Trag-e-dy (n): A drama or literary work in which the main character is brought to ruin or suffers extreme sorrow, especially as a consequence of a tragic flaw, moral weakness, or inability to cope with unfavorable circumstances —The American Heritage Dictionary
Deputy Sheriff John Marshall (writer/director Jim Cummings) has a few problems. The recovering alcoholic with anger management issues has a monster of an ex-wife, a teenage daughter, Jenna (Chloe East), he doesn’t understand, and his dad (Robert Forster in his final role), the current police chief, has heart problems. Now, just a few weeks before his dad's retirement and the start of the ski season, something is killing young women and stealing their body parts.
The advertising for The Wolf of Snow Hollow would lead anyone to think that it’s a comedy about a small town sheriff in denial about werewolves. It’s like Fargo with a dash of Jaws and a horror/supernatural twist. And for the first third of the movie that’s almost what we get. Unfortunately, as the movie drags on, the focus becomes less about the murder mystery and more about Marshall. Turns out, this is really an ugly tragedy in sheep’s funny clothing.
Jenna is sleeping with her boyfriend. The department’s disdain for Marshall grows. As the stress of his professional and personal life builds, Marshall falls back into old habits, drinks to dull the pain, and lashes out at the people closest to him. Meanwhile, the gruesome killings and mutilations continue, including a mother and her little girl. The initially fun movie is nowhere to be seen as profanities stack up faster than bodies and blasphemies spill out more frequently than gore.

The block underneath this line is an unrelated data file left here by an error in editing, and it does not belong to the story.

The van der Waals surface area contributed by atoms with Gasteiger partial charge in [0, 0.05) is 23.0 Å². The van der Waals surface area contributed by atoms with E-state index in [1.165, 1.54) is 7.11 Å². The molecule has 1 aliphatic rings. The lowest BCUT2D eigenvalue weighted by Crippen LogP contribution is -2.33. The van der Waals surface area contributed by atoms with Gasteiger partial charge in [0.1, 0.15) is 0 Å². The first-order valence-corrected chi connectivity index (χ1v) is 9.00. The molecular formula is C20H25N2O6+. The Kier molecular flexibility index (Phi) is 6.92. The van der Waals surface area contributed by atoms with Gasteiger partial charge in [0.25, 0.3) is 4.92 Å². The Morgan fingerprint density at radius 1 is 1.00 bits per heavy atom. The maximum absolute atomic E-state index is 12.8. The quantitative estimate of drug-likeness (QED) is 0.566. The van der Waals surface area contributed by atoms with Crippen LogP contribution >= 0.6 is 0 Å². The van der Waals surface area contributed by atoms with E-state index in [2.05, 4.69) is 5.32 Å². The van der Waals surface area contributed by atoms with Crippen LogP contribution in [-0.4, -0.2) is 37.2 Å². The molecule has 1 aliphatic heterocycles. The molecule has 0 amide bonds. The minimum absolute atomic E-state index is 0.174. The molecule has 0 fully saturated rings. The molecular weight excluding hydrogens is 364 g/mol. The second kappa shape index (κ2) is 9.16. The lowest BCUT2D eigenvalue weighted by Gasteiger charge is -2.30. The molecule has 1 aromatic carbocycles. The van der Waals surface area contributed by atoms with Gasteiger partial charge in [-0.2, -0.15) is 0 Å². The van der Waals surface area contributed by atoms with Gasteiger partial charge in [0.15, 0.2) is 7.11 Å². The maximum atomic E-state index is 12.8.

All of this misdirection might have been forgivable if Marshall had any redeeming qualities, or if he ever stumbled onto a path of growth or redemption. Spoiler: he does not. The monster as metaphor isn’t as clever as Cummings thinks it is, either. By the end of the movie, while the literal monster has been dealt with and Marshall seems to be back on the path to sobriety, he’s even more pathetic than he was before the movie started.
We have the right to expect more from our stories and storytellers. To borrow from Neil Gaiman (who was in turn paraphrasing G.K. Chesterton), folktales are more than true, not because they tell us werewolves exist, but because they tell us werewolves can be beaten. The final note at the end of The Wolf of Snow Hollow is that while werewolves can be defeated, the real monsters of our own inner demons are just, well, what they are. Whether we consciously think it or not, we know that’s just not true. (Rated R, Orion Pictures)